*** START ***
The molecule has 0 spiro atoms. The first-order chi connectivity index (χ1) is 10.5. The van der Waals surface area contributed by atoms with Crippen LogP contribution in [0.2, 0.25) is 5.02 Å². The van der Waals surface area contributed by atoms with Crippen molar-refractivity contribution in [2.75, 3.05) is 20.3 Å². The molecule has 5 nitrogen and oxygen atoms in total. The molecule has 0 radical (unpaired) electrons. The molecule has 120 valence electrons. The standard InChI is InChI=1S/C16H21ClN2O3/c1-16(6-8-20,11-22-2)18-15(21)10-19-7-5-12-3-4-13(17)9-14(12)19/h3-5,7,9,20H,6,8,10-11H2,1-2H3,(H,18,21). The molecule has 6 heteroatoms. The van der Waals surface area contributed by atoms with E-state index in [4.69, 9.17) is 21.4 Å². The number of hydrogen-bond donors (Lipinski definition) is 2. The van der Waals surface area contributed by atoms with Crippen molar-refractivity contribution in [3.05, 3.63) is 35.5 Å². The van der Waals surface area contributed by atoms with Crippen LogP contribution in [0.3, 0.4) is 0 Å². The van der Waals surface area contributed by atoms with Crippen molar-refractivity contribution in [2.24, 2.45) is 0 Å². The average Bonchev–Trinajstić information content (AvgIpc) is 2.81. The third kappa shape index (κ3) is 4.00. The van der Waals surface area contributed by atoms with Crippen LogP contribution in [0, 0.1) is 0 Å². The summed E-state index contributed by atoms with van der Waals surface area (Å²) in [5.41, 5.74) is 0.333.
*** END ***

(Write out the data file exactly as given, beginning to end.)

The molecule has 0 spiro atoms. The first-order chi connectivity index (χ1) is 10.5. The van der Waals surface area contributed by atoms with Crippen LogP contribution in [0.2, 0.25) is 5.02 Å². The van der Waals surface area contributed by atoms with Crippen molar-refractivity contribution in [2.75, 3.05) is 20.3 Å². The molecule has 5 nitrogen and oxygen atoms in total. The molecule has 0 radical (unpaired) electrons. The molecule has 120 valence electrons. The standard InChI is InChI=1S/C16H21ClN2O3/c1-16(6-8-20,11-22-2)18-15(21)10-19-7-5-12-3-4-13(17)9-14(12)19/h3-5,7,9,20H,6,8,10-11H2,1-2H3,(H,18,21). The molecule has 6 heteroatoms. The van der Waals surface area contributed by atoms with E-state index in [4.69, 9.17) is 21.4 Å². The number of hydrogen-bond donors (Lipinski definition) is 2. The van der Waals surface area contributed by atoms with Crippen molar-refractivity contribution in [3.05, 3.63) is 35.5 Å². The van der Waals surface area contributed by atoms with Crippen LogP contribution in [0.3, 0.4) is 0 Å². The van der Waals surface area contributed by atoms with Crippen molar-refractivity contribution in [2.24, 2.45) is 0 Å². The average Bonchev–Trinajstić information content (AvgIpc) is 2.81. The third kappa shape index (κ3) is 4.00. The van der Waals surface area contributed by atoms with Crippen LogP contribution in [0, 0.1) is 0 Å². The summed E-state index contributed by atoms with van der Waals surface area (Å²) in [5.41, 5.74) is 0.333.